P: n/a Thad Smith wrote: John Smith wrote: >This code for the comparison of fp types is taken from the C FAQ.Any problems using it in a macro?/* compare 2 doubles for equality */#define DBL_ISEQUAL(a,b) (fabs((a)-(b))<=(DBL_EPSILON)*fabs((a))) This construction is misleading and I would never use it, because the implied function, determining whether two doubles are equal, is not an accurate description of the returned value. How about: #define DUNEQUAL(a, b) (fabs((a)-(b)) (DBL_EPSILON)*fabs((a))) with a caveat against passing an a with side effects. -- Merry Christmas, Happy Hanukah, Happy New Year Joyeux Noel, Bonne Annee. Chuck F (cbfalconer at maineline dot net) Dec 31 '06 #6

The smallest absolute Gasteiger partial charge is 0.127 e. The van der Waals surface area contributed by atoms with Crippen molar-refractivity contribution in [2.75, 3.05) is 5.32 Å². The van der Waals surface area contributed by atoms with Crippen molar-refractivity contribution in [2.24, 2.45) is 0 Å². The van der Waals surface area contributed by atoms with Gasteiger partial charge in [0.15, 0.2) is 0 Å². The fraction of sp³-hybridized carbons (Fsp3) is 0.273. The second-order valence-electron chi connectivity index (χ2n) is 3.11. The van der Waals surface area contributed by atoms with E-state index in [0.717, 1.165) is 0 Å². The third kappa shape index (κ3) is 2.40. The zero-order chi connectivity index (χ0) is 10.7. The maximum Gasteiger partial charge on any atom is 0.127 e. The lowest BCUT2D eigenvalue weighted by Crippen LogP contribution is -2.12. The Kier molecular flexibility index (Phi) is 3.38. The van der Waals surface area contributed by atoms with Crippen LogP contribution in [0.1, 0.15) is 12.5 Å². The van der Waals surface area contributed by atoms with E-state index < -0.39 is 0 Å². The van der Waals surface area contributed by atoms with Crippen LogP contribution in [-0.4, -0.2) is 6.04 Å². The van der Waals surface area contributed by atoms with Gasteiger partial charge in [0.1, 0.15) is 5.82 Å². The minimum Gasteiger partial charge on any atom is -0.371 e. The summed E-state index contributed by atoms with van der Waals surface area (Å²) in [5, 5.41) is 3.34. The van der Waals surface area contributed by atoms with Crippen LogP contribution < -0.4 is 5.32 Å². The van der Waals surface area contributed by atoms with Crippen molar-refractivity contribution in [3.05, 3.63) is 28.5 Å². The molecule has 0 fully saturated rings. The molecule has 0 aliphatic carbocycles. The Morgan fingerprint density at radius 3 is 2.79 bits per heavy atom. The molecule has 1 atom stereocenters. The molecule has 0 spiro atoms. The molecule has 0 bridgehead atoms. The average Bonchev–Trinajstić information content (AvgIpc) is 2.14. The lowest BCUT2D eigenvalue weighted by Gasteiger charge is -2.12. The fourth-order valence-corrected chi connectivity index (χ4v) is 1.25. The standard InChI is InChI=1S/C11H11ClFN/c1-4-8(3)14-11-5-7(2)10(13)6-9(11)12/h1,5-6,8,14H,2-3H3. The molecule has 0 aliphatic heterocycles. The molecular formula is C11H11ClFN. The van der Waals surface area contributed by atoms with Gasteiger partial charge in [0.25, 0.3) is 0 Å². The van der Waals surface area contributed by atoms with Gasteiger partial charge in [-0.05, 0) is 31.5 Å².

P: n/a CBFalconer wrote: Thad Smith wrote: >John Smith wrote: >>This code for the comparison of fp types is taken from the C FAQ.Any problems using it in a macro?/* compare 2 doubles for equality */#define DBL_ISEQUAL(a,b) (fabs((a)-(b))<=(DBL_EPSILON)*fabs((a))) This construction is misleading and I would never use it, becausethe implied function, determining whether two doubles are equal,is not an accurate description of the returned value. How about: #define DUNEQUAL(a, b) (fabs((a)-(b)) (DBL_EPSILON)*fabs((a))) with a caveat against passing an a with side effects. That misses the point. The only true equality test is given by a==b. If you need an epsilon, fine, but you should make it explicit. DBL_EPSILON isn't necessarily the correct choice for a particular application. In fact, the two tests above may not provide any advantage over a strict equality. -- Thad Dec 31 '06 #7